When pitching, it’s easy to get caught up in the excitement and start to believe there’s nothing you can’t do for this prospect. It’s tempting to expand beyond the initial scope of your pitch to make predictions and promises that are unrealistic, especially when answering the prospect’s questions. Unrealistic predictions and promises are not believable. If they’re not believable, you aren’t either.

Tell A Great Story

You already know that storytelling is the quintessential pitching skill. But for some reason, during a new business pitch many agencies neglect their storytelling skills in a rush to show all of the great spec work they did for the client, or worse, they talk about their capabilities instead.

You can wade through thousands of search results to find the perfect slide formula for an agency pitch or for the latest rules and tips on pitching new business. But those slides don’t tell you how to tell a mesmerizing story

So we turned to where the world goes for great stories: Hollywood. Academy Award-winning director, producer, and screenwriter Billy Wilder had his 10 commandments for screen writing. As you read through these and Garr Reynolds’ insights on applying them to presentations, you’ll discover insights relevant to creating the perfect pitch. Our favorite is No. 6: if you have a problem with the third act, the real problem is in the first act.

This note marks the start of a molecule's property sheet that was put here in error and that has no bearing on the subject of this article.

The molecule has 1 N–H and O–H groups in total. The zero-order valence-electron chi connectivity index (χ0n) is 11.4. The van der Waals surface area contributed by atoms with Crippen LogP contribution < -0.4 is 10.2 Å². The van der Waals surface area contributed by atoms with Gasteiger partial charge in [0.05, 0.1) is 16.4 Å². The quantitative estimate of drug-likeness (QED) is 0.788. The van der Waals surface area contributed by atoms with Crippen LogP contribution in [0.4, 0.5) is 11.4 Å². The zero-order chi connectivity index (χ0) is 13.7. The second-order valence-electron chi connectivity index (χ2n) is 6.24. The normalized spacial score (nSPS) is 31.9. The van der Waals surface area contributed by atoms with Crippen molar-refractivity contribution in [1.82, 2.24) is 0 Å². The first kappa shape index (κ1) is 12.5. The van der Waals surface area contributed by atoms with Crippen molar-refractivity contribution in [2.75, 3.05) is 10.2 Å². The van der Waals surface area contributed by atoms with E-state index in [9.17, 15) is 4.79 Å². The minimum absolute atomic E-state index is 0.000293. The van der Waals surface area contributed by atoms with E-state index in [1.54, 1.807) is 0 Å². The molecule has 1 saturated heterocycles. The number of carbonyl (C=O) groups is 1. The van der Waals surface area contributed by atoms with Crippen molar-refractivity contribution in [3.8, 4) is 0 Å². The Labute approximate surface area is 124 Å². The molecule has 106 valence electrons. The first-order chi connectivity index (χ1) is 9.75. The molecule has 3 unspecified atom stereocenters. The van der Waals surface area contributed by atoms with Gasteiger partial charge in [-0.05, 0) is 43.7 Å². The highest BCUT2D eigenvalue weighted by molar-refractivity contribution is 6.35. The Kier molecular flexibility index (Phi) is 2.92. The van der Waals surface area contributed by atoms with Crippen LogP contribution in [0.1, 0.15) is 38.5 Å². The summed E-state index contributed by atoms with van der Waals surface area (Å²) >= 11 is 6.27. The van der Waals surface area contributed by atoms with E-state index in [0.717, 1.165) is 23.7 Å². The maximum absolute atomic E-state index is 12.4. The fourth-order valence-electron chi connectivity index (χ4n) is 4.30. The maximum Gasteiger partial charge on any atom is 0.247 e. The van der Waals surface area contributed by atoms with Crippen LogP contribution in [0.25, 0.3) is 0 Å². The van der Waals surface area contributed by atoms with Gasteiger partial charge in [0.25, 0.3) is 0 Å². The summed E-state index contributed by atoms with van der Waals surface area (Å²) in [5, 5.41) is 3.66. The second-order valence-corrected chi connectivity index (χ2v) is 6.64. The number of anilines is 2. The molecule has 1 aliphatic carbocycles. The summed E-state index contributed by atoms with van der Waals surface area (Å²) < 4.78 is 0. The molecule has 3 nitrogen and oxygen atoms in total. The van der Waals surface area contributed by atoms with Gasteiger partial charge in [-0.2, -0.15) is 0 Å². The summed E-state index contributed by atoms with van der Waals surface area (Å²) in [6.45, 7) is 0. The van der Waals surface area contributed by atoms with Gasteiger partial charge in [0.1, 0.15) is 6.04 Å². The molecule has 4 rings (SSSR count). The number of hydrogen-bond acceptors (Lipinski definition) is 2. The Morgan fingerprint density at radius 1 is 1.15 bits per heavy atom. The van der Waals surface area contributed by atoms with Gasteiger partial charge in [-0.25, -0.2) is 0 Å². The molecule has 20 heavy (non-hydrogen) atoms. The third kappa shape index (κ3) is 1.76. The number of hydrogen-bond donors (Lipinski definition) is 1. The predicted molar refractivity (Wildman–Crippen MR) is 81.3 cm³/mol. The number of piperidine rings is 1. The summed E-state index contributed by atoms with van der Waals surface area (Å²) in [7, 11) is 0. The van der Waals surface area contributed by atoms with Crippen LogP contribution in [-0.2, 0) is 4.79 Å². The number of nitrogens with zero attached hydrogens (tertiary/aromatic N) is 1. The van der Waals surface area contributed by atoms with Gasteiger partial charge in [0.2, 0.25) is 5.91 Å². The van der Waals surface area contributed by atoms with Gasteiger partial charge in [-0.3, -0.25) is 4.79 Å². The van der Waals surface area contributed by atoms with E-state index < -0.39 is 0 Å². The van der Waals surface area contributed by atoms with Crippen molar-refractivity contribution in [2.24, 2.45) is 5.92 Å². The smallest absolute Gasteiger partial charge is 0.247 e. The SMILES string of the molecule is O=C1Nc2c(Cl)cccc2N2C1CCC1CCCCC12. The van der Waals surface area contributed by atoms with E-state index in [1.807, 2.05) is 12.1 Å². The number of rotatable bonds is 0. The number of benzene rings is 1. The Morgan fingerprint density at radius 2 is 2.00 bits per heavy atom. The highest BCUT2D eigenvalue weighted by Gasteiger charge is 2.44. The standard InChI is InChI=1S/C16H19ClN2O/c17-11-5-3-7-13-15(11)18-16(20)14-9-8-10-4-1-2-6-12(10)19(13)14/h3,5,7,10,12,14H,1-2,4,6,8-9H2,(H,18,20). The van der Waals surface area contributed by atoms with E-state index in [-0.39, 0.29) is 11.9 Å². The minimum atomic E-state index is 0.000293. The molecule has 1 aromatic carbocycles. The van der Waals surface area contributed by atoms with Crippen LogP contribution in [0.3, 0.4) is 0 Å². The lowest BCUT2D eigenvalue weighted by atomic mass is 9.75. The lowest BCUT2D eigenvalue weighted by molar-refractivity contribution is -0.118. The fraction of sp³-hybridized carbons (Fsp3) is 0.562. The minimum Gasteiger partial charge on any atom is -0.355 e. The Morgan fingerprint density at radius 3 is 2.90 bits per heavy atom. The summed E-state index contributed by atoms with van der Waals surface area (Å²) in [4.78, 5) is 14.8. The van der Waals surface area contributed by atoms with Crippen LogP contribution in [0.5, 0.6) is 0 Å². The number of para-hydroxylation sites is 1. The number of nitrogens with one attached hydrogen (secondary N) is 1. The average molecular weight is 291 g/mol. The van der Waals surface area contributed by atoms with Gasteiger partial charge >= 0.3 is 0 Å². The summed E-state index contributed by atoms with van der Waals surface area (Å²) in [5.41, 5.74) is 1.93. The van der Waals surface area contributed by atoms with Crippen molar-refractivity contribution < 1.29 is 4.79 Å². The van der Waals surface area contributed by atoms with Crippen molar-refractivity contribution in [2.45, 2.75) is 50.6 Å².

Exude Passion

Passionate people are high energy and contagious. They show enthusiasm, curiosity, and openness. If you can’t (as a team) pitch with authenticity and passion, don’t waste your prospect’s time. It will be blatantly obvious you’re faking it, and your work will be substandard. Neither one serves you. 

Practice Makes Perfect

This is no time to wing it. The best pitches may start out as bullet points or even fully written scripts. But by the time you deliver it, your pitch had better be fused into each team member’s DNA so you’re all walking and talking naturally. It should never come across as stiff. 

No Wallflowers Allowed

From a prospect’s point of view, the worst thing you can do is have the head honchos deliver the pitch while the rest of the team, especially the prospect’s account manager, sit there silently. Whoever you bring into the room must have an active role to play. The prospect wants to get a feel for your agency and the team that will be working on her account. The pitch should be designed to provide that glimpse.